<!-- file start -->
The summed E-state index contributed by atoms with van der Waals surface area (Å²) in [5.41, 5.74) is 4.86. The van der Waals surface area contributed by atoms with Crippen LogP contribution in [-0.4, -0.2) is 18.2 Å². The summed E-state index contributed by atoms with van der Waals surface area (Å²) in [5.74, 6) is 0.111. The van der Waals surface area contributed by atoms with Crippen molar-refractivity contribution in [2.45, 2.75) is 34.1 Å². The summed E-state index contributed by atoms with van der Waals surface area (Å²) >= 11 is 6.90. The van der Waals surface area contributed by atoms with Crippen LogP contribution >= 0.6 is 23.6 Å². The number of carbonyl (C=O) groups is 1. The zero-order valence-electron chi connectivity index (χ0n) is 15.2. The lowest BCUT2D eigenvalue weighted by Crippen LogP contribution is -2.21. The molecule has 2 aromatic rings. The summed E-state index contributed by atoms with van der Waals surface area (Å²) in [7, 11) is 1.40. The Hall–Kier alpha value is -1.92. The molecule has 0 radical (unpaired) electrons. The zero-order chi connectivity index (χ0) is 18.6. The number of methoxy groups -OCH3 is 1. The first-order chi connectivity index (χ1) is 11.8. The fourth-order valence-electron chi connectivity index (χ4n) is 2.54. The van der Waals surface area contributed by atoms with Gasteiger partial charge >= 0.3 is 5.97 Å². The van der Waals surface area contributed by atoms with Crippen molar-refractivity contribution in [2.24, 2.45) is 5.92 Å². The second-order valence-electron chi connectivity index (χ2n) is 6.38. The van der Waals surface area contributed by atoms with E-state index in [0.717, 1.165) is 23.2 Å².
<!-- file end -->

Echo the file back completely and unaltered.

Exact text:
The summed E-state index contributed by atoms with van der Waals surface area (Å²) in [5.41, 5.74) is 4.86. The van der Waals surface area contributed by atoms with Crippen LogP contribution in [-0.4, -0.2) is 18.2 Å². The summed E-state index contributed by atoms with van der Waals surface area (Å²) in [5.74, 6) is 0.111. The van der Waals surface area contributed by atoms with Crippen molar-refractivity contribution in [2.45, 2.75) is 34.1 Å². The summed E-state index contributed by atoms with van der Waals surface area (Å²) >= 11 is 6.90. The van der Waals surface area contributed by atoms with Crippen LogP contribution >= 0.6 is 23.6 Å². The number of carbonyl (C=O) groups is 1. The zero-order valence-electron chi connectivity index (χ0n) is 15.2. The lowest BCUT2D eigenvalue weighted by Crippen LogP contribution is -2.21. The molecule has 2 aromatic rings. The summed E-state index contributed by atoms with van der Waals surface area (Å²) in [7, 11) is 1.40. The Hall–Kier alpha value is -1.92. The molecule has 0 radical (unpaired) electrons. The zero-order chi connectivity index (χ0) is 18.6. The number of methoxy groups -OCH3 is 1. The first-order chi connectivity index (χ1) is 11.8. The fourth-order valence-electron chi connectivity index (χ4n) is 2.54. The van der Waals surface area contributed by atoms with Gasteiger partial charge >= 0.3 is 5.97 Å². The van der Waals surface area contributed by atoms with Crippen molar-refractivity contribution in [2.24, 2.45) is 5.92 Å². The second-order valence-electron chi connectivity index (χ2n) is 6.38. The van der Waals surface area contributed by atoms with E-state index in [0.717, 1.165) is 23.2 Å².